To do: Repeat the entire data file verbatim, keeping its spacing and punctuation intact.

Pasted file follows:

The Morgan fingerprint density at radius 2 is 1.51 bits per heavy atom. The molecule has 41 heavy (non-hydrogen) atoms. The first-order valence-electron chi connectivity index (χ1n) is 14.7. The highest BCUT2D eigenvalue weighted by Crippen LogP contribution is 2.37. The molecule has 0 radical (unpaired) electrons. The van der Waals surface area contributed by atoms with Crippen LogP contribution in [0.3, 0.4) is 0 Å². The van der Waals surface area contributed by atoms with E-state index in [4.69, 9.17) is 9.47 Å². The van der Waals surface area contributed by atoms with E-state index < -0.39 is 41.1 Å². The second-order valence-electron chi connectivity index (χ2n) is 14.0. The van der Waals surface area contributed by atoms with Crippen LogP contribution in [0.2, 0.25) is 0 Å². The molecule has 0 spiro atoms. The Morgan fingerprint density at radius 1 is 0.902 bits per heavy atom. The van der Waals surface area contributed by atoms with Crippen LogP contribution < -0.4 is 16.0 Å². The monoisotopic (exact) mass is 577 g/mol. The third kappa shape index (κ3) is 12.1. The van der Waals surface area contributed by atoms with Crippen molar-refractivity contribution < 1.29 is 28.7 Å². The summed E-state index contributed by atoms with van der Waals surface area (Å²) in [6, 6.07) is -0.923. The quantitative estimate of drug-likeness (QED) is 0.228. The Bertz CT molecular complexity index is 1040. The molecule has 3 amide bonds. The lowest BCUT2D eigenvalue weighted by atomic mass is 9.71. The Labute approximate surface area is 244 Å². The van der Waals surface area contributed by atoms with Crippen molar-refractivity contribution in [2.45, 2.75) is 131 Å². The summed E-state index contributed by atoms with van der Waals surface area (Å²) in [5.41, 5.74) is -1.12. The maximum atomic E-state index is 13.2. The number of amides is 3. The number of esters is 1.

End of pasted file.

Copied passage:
The Morgan fingerprint density at radius 2 is 1.51 bits per heavy atom. The molecule has 41 heavy (non-hydrogen) atoms. The first-order valence-electron chi connectivity index (χ1n) is 14.7. The highest BCUT2D eigenvalue weighted by Crippen LogP contribution is 2.37. The molecule has 0 radical (unpaired) electrons. The van der Waals surface area contributed by atoms with Crippen LogP contribution in [0.3, 0.4) is 0 Å². The van der Waals surface area contributed by atoms with E-state index in [4.69, 9.17) is 9.47 Å². The van der Waals surface area contributed by atoms with E-state index < -0.39 is 41.1 Å². The second-order valence-electron chi connectivity index (χ2n) is 14.0. The van der Waals surface area contributed by atoms with Crippen LogP contribution in [0.2, 0.25) is 0 Å². The molecule has 0 spiro atoms. The Morgan fingerprint density at radius 1 is 0.902 bits per heavy atom. The van der Waals surface area contributed by atoms with Crippen LogP contribution < -0.4 is 16.0 Å². The monoisotopic (exact) mass is 577 g/mol. The third kappa shape index (κ3) is 12.1. The van der Waals surface area contributed by atoms with Crippen molar-refractivity contribution < 1.29 is 28.7 Å². The summed E-state index contributed by atoms with van der Waals surface area (Å²) in [6, 6.07) is -0.923. The quantitative estimate of drug-likeness (QED) is 0.228. The Bertz CT molecular complexity index is 1040. The molecule has 3 amide bonds. The lowest BCUT2D eigenvalue weighted by atomic mass is 9.71. The Labute approximate surface area is 244 Å². The van der Waals surface area contributed by atoms with Crippen molar-refractivity contribution in [2.45, 2.75) is 131 Å². The summed E-state index contributed by atoms with van der Waals surface area (Å²) in [5.41, 5.74) is -1.12. The maximum atomic E-state index is 13.2. The number of amides is 3. The number of esters is 1.